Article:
I have been studying the 2009 Food Code, drawing up plans, researching necessary equipment needs/costs/current availability, developing a business plan, estimation of operating costs vs sales, etc, for the past couple of weeks. It seemed to be an overwhelming task. Here's the catch I see coming: if I don't take the time now to plan everything in detail, I will find myself banging my head against the wall later on when I'm struggling to turn any profit at all, and wondering why the whole idea is failing when it sounded so great from the begining.
My intention is to have a mobile concessions unit, operated by myself and my wife, capable of serving approx 1,500 meals per week, with weekly restocking of foods and expendable items. This isn't something I plan on doing overnight, in fact, I don't even plan on getting the permitting process started for construction of the custom trailer for another8-10 years. I will say this: planning ahead and allowing yourself time to look at all the angles before you start is crutial to success. I haven't even looked into state or local permitting, however, I have plenty of time. My entire start-up costs for construction of the custom rig, insurance, permit fees, stock items, etc, will be paid in cash...no credit purchases, no loans. My restocking will be paid for in cash from the previous sales, while maintaining a comfortable savings. If I see the money end start slipping, I'll identify the problem and make adjustments to correct it on the spot. If something is dragging down the business due to inability to generate reasonable revenue/resale vs cost to store, prep, serve, then, it's out...at least until a more feasible method can be implimented.
Being my busines plan will call for operation of 4 day weeks, it allows for a day or two of inactivity to get away and be people again. Then, spend a morning to restock with fresh food, fuel, expendables, etc, and get ready for the next 4-day run. If I can't make it happen in that fassion, it won't happen at all. I live in an area where good Bbq is non-existent. Q-joints are operated in a manner which would make my skin crawl if I were responsible for the bottom line. They serve food which is by no means an enjoyable meal to anyone who's had good grilled or smoked meats, let alone decent side dishes. So, first and foremost, I vowed that I would never allow myself to serve food prepared or served in a hastily driven environment. I'll take the time to do it right, or I'll just stay home. Word gets around quick about bad food. Word gets around a bit slower about good food, but given enough time, it spreads wide and far reaching...that's what my business ethics will be based upon. Give the customer a great meal that they will remember, and be talking about until their next visit, when you serve them something even better than the last time you served them. Strive to make every meal better than the last, and then neither you nor your patrons will ever have any regrets.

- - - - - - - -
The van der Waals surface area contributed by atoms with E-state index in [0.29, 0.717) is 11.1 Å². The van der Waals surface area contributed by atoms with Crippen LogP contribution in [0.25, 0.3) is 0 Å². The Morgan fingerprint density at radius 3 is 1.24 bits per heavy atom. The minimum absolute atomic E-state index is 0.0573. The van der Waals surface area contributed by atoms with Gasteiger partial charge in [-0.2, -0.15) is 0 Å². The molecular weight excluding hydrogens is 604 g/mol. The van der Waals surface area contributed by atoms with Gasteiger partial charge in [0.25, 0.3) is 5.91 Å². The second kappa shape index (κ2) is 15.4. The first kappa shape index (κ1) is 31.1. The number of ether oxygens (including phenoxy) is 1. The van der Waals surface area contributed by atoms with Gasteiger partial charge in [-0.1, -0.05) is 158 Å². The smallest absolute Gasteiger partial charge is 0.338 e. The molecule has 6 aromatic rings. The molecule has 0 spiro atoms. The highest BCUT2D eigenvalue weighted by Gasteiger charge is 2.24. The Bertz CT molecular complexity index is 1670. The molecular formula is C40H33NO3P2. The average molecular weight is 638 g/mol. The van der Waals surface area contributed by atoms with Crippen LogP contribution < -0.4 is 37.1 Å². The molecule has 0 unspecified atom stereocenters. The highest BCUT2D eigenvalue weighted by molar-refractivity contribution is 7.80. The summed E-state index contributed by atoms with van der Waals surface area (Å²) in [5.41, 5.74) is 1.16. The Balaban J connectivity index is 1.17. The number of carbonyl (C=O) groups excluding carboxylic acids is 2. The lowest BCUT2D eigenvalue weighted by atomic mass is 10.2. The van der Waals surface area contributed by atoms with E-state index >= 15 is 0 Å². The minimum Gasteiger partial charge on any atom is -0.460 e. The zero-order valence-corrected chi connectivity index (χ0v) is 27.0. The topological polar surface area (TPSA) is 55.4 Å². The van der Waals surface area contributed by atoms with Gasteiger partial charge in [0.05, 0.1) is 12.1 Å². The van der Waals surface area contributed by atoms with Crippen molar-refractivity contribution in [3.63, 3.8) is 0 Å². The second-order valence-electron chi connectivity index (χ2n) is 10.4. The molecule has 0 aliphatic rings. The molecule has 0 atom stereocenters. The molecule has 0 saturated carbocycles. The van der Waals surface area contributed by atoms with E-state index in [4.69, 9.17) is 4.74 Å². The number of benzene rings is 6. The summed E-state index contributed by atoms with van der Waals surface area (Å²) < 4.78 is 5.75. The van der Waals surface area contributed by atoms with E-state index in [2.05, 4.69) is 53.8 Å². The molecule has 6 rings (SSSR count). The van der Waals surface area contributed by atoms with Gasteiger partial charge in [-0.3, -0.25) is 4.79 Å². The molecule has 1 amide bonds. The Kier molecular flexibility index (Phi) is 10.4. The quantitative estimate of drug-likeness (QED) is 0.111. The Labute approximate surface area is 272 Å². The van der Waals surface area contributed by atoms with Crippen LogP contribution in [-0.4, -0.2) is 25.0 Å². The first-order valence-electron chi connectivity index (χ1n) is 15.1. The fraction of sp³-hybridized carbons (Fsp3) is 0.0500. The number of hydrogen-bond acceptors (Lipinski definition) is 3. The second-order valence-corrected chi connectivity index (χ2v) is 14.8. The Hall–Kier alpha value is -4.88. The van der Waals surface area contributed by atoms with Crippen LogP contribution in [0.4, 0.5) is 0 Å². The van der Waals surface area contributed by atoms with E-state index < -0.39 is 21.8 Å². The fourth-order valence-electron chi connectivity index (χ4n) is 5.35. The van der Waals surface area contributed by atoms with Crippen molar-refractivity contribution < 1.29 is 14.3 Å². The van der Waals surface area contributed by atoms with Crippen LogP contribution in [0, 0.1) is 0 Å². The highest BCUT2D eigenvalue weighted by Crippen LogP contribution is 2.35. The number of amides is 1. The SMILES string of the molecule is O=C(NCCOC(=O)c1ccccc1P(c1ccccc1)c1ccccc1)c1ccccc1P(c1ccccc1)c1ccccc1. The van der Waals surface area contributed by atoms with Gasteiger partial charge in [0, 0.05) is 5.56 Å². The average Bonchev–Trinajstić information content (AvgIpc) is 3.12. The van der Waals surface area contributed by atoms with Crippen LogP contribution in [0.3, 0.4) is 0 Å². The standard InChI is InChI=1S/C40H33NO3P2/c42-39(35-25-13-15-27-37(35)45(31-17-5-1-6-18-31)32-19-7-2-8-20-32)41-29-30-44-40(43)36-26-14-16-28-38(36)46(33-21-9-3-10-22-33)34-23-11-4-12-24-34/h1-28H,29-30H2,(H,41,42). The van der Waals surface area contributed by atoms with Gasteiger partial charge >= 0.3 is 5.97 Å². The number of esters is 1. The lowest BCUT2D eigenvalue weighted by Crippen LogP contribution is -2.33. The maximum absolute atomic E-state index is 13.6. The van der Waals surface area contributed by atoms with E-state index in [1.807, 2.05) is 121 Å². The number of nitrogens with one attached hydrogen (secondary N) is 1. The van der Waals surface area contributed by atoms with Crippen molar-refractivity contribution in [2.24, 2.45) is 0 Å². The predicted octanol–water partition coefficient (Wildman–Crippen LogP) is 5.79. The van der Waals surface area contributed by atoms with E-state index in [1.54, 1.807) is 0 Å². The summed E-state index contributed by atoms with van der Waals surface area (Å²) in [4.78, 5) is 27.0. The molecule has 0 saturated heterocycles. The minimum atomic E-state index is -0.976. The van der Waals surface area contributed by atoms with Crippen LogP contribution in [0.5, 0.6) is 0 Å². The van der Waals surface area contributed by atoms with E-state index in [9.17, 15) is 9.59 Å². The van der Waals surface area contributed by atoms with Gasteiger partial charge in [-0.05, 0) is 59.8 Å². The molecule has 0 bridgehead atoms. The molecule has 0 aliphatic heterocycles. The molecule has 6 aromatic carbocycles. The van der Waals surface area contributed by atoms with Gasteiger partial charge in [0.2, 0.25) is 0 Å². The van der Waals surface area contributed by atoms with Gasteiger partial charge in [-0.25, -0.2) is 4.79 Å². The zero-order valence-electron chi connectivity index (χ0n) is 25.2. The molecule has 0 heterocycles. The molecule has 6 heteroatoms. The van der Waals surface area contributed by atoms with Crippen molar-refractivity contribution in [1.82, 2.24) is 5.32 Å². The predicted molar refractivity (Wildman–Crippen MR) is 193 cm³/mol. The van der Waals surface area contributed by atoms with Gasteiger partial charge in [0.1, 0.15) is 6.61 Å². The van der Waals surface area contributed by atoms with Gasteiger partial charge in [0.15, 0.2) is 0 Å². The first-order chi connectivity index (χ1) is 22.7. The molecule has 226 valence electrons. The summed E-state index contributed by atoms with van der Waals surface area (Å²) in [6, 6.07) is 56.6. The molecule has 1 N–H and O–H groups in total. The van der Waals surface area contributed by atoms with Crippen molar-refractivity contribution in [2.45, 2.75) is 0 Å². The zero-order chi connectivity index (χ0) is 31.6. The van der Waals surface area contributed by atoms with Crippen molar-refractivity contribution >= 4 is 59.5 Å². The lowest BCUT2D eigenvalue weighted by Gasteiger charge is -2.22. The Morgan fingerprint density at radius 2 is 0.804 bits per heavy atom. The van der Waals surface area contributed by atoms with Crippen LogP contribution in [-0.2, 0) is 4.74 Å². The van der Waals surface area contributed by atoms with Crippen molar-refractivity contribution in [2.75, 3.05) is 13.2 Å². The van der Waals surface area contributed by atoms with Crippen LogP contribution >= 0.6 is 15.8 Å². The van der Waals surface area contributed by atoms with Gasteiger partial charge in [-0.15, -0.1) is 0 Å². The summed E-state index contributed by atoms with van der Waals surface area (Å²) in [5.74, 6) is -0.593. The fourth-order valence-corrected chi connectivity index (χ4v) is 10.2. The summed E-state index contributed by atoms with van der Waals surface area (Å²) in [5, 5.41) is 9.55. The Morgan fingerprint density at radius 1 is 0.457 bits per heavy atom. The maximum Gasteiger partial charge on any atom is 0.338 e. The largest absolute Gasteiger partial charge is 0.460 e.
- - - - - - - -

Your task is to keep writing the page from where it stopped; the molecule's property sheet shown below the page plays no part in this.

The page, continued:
Lastly, as touched upon in earlier posts, it will become the main focus of my semi-retired life, and if anyone involved is not ready for that, something will fail miserably...marriage, family life in general, or the business. If you asked anyone whos been around my outdoor kitchen, or had the opportunity to eat my rapidly growing list of favorites, they'll tell you that I really do enjoy cooking...heart & soul...when the cooker's are fired up, I'm always eager to see how everyone enjoys the outcome for my efforts. I guess you could say it's a labor of love, and it suits me just fine. If you aren't going to be happy doing it, then it's not for you. Think about this for a moment: would you like to partake in a meal prepared for you by someone who you knew was having a rough time with home-life? I can't say I'd want to be the one preparing the food in this instance...there's way too much at stake with public safety alone, not to mention your own professional and personal reputations.
Again, allow yourself enough time to think everything through carefully, and plan for the unexpected. If all goes well, you'll have zero unpleasant surprises.